The San Manuel Band of Mission Indians, which has owned and operated Yaamava' Resort & Casino at San Manuel (formerly San Manuel Casino) in Highland, California for 35 years, is certainly no stranger to running a world-class casino resort operation. According to Kiser Murphey, who joined the Palms in December following a 28-year run as a high-level executive in Las Vegas with MGM Resorts International, the tribe will be bringing its best-in-class hospitality and service to the Palms while also incorporating its esteemed culture and tradition.“Las Vegas is a special market and our job will be to bring something new, fresh and exciting while honoring the San Manuel tradition,” she said. “The culture of the tribe is very people-first. It’s focused on tradition, integrity and respect. We want to educate people about the history of San Manuel and part of that will be rolling up our sleeves and being extremely integrated with the local community.”A major step in achieving that goal is the ongoing, concerted effort to entice as many of the 1,200 employees who worked at Palms before it closed to return. The tribe, which is a top 10 private employer in San Bernardino County in Southern California with more than 4,900 team members, has spent the last month or so actively reaching out to the former employees and asking them to come back.“There's no way to underscore how important it is to the Palms to have these employees come home,” Kiser Murphey said. “It would be great to get them all back, but that’s probably not realistic. But we want to get as many back as we can.”As for the property itself, Palms will feature a 85,000 square-foot casino, with approximately 700 hotel rooms and suites, meeting and convention space, a 2,500-seat theater, a lavish pool area and spa, and the Palms Place condominiums. There will not be a poker room, but the property is in the process of refreshing the former sportsbook space and updating all of the technology in conjunction with a major sportsbook operator that will be formally announced soon.But what may be most attractive to guests of the Palms will be the wide range of 24 casual and upscale dining venues.“When people ask me about the Palms, they usually have a lot of questions about the dining options,” Kiser Murphey said with a laugh. “And I am always very happy to discuss that because we have so many great options. We’ll certainly have something for everyone.”Most notably, the tribe formally announced via Twitter last week that Ghostbar, the hip indoor-outdoor nightclub venue perched on the 55th story, offering marvelous views of the Strip and beyond, will return, which was met with much excitement by Palms regulars.Other F&B highlights include Scotch 80 Prime, the signature steakhouse with a name that honors the luxurious residential neighborhood near the Strip, Mabel’s BBQ by celebrity chef Michael Symon, a Cleveland-style barbecue restaurant renowned for its Eastern European spices and smoking meat over local fruitwood, and an upscale buffet. Kiser Murphey also told us that Green St. Kitchen, inspired by the trendy SoHo neighborhood in New York City, is “one of the most beautifully designed spaces you’ll ever see” and will have a “secret door” as an entrance and patio seating overlooking the pool area.Above all, however, Kiser Murphey said that the element the tribe hopes both new and former guests of the property will be blown away by will be the level of service and hospitality. The tribe plans to use the successful model of customer service that sister property Yaamava’ Resort & Casino has become notorious for.“(Yaamava’ Resort & Casino) is immaculate; it’s truly a model of excellence for any gaming operator and we're super proud to have that as a foundation of our company,” she said. “The Palms is a spectacular property. The attention to detail is incredible. But our job right now is to bring in a team to operate the resort so when someone walks in they are immediately going to feel an incredible sense of welcome, hospitality and a degree of friendliness that they have never experienced before.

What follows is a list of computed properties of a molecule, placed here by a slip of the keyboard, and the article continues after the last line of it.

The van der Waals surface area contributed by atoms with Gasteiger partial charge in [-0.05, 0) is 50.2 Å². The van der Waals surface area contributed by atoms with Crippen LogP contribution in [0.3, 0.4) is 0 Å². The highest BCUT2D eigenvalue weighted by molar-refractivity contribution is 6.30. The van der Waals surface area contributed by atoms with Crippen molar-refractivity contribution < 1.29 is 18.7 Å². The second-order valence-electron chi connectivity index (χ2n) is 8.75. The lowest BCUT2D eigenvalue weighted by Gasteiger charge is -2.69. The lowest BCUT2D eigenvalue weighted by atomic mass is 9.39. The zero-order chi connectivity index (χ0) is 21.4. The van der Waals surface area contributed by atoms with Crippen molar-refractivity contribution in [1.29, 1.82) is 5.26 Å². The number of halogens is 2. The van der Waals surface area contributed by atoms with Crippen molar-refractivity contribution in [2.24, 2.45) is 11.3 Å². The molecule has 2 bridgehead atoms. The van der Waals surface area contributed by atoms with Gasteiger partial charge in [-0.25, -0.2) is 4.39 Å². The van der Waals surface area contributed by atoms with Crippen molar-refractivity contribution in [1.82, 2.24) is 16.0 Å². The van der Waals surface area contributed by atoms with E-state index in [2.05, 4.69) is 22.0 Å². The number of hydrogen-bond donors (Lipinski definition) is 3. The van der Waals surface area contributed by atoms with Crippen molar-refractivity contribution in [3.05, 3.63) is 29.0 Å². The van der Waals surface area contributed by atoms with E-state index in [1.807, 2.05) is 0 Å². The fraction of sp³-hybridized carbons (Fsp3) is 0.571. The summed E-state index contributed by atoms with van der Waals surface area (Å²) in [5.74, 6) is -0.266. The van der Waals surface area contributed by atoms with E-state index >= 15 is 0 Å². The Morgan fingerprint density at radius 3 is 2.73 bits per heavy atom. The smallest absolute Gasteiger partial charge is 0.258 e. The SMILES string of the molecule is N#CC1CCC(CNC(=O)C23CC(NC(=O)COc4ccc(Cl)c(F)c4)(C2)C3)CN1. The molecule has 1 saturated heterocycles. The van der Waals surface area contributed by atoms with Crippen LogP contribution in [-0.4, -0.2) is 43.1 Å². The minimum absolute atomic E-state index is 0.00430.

“This property will be as much about the quality of service as it will all of the fabulous amenities. We can’t wait to open the doors and show the world what we have in store.”